This study identifies the developmental processes contributing to variation in green-fleshed kiwifruit (Actinidia deliciosa (A. Chev.) C.F. Liang et A.R. Ferguson var. deliciosa) fruit dry matter content (DM) and fresh weight (FW) by comparing genotypes with either high or low final DM. Results are compared with the model for fruit development, the tomato (Solanum lycopersicum L.). Differences in final composition were attributable to a higher rate of starch accumulation from 70 days after anthesis in highDMgenotypes, with no other consistent differences in accumulation of soluble sugars or organic acids. HighDMgenotypes had 70% higher starch content and differed from lowDMgenotypes in the allocation of carbon between storage and other components.DMwas negatively correlated withfinal fruitFWonly in highDMgenotypes, whereas starch was a constant proportion of dry weight (DW), suggesting a dilution effect rather than an interaction between fruit size and carbohydrate metabolism. Compared with tomato, the organic acids, particularly quinic acid, contributed more to estimated osmotic pressure during growth in FW than the soluble sugars, regardless of final composition or size. Seed mass per unit FW was highest in high DM genotypes, suggesting a previously unrecognised role for kiwifruit seeds in accumulation of carbohydrate by the pericarp. Anatomical comparisons also identified a role for differences in the packing of the two principal cell types, with an increased frequency of the larger cell type correlated with reduced DM. These genotypes demonstrate that kiwifruit differs from tomato in the role of starch as the principal stored carbohydrate, the reduced importance of dilution by growth in FW and the more minor role of the sugars compared with the organic acids during fruit development.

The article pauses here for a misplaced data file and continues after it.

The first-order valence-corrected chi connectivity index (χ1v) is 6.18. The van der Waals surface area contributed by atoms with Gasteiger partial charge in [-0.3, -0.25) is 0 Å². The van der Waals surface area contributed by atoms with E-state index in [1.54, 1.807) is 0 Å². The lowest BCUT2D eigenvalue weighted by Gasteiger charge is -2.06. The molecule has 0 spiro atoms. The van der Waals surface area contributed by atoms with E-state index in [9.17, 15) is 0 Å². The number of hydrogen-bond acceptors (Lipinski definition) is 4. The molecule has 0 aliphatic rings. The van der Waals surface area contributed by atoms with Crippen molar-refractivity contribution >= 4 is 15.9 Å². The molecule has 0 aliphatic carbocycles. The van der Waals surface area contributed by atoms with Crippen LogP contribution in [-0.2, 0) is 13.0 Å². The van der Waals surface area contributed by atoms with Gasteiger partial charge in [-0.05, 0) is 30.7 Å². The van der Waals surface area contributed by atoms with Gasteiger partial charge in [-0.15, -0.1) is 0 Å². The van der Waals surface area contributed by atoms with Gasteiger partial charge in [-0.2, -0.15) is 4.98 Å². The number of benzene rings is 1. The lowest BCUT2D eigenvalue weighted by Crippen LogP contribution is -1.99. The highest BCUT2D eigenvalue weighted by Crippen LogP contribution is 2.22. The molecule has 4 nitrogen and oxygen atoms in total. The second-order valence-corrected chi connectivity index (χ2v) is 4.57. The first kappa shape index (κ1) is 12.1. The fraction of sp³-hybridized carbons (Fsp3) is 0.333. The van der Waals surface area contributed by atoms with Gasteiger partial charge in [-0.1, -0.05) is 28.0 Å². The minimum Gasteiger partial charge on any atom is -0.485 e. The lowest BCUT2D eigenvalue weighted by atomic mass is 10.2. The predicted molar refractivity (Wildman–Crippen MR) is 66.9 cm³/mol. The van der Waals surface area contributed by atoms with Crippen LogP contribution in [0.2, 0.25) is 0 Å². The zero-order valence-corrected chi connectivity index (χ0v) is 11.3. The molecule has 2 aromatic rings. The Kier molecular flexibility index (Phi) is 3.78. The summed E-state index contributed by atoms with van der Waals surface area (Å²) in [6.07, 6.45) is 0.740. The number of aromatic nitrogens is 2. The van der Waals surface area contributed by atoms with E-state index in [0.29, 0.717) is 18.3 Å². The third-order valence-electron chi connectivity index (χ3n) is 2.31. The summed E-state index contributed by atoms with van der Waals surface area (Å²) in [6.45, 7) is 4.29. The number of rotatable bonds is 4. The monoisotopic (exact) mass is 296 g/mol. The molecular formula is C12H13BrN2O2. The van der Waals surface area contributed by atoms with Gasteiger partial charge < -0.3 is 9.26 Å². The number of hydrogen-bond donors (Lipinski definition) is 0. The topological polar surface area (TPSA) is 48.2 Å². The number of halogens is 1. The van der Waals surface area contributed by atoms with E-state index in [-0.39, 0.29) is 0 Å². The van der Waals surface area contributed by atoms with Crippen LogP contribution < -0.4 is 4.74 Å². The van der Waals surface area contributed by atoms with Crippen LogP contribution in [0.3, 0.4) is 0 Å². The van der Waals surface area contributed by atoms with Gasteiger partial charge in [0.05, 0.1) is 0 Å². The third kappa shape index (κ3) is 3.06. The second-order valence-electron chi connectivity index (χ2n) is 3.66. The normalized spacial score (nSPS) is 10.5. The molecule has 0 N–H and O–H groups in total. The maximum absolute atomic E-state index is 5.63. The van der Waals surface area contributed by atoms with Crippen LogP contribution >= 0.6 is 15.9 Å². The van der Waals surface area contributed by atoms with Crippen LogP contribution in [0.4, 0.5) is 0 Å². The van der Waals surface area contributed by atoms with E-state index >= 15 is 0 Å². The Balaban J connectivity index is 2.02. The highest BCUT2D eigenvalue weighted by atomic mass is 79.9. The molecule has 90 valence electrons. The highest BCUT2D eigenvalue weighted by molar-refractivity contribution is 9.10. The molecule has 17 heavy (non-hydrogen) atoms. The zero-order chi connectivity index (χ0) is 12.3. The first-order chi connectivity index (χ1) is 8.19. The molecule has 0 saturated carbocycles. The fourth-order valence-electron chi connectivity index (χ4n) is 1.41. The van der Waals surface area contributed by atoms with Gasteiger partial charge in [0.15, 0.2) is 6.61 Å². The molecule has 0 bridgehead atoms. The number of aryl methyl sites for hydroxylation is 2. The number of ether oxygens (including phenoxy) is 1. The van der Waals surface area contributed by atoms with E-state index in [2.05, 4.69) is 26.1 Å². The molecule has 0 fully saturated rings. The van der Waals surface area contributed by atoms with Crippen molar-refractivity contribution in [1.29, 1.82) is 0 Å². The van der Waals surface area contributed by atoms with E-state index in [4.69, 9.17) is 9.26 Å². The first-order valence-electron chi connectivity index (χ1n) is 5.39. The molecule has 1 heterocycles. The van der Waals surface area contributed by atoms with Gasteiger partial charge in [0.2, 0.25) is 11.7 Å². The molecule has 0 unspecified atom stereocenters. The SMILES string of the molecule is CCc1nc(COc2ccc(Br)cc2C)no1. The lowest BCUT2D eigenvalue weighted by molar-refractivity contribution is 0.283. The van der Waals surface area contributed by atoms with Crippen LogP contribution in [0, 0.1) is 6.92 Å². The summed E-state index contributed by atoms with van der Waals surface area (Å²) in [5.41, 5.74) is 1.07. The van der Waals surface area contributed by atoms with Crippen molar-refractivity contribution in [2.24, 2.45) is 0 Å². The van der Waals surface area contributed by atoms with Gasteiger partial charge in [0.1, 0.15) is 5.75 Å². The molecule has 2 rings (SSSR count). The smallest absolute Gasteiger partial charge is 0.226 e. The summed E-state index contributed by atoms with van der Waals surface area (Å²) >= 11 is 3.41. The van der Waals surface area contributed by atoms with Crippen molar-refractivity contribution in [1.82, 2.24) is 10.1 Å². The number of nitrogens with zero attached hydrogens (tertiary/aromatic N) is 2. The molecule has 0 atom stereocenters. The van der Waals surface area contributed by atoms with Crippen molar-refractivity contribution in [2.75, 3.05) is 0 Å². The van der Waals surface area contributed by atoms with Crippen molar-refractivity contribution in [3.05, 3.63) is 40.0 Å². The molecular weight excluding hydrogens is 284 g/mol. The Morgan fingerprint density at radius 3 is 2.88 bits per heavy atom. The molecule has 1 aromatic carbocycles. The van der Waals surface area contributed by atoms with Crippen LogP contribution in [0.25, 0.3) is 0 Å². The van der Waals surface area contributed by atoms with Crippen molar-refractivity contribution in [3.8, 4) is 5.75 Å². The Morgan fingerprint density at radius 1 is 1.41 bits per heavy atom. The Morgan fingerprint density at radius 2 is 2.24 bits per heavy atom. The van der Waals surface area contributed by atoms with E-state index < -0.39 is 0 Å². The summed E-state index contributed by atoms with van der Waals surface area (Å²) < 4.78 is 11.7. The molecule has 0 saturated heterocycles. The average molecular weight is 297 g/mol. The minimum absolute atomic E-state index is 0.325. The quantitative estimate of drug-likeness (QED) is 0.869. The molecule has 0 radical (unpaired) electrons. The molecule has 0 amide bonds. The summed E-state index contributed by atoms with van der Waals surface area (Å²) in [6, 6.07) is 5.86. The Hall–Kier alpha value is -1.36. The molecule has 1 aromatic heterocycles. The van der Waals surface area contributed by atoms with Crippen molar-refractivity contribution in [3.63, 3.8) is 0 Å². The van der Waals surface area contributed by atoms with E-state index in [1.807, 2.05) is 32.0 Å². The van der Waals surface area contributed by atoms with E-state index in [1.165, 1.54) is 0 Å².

Variation in carbon content and size in developing fruit of Actinidia deliciosa genotypes

NARDOZZA, SIMONA;COSTA, GUGLIELMO;
2010

Abstract

This study identifies the developmental processes contributing to variation in green-fleshed kiwifruit (Actinidia deliciosa (A. Chev.) C.F. Liang et A.R. Ferguson var. deliciosa) fruit dry matter content (DM) and fresh weight (FW) by comparing genotypes with either high or low final DM. Results are compared with the model for fruit development, the tomato (Solanum lycopersicum L.). Differences in final composition were attributable to a higher rate of starch accumulation from 70 days after anthesis in highDMgenotypes, with no other consistent differences in accumulation of soluble sugars or organic acids. HighDMgenotypes had 70% higher starch content and differed from lowDMgenotypes in the allocation of carbon between storage and other components.DMwas negatively correlated withfinal fruitFWonly in highDMgenotypes, whereas starch was a constant proportion of dry weight (DW), suggesting a dilution effect rather than an interaction between fruit size and carbohydrate metabolism. Compared with tomato, the organic acids, particularly quinic acid, contributed more to estimated osmotic pressure during growth in FW than the soluble sugars, regardless of final composition or size. Seed mass per unit FW was highest in high DM genotypes, suggesting a previously unrecognised role for kiwifruit seeds in accumulation of carbohydrate by the pericarp. Anatomical comparisons also identified a role for differences in the packing of the two principal cell types, with an increased frequency of the larger cell type correlated with reduced DM. These genotypes demonstrate that kiwifruit differs from tomato in the role of starch as the principal stored carbohydrate, the reduced importance of dilution by growth in FW and the more minor role of the sugars compared with the organic acids during fruit development.
S. Nardozza ; H. L. Boldingh; A. C. Richardson; G. Costa; H. Marsh; E. A. MacRae; and M. J. Clearwater
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Utilizza questo identificativo per citare o creare un link a questo documento: https://hdl.handle.net/11585/90361
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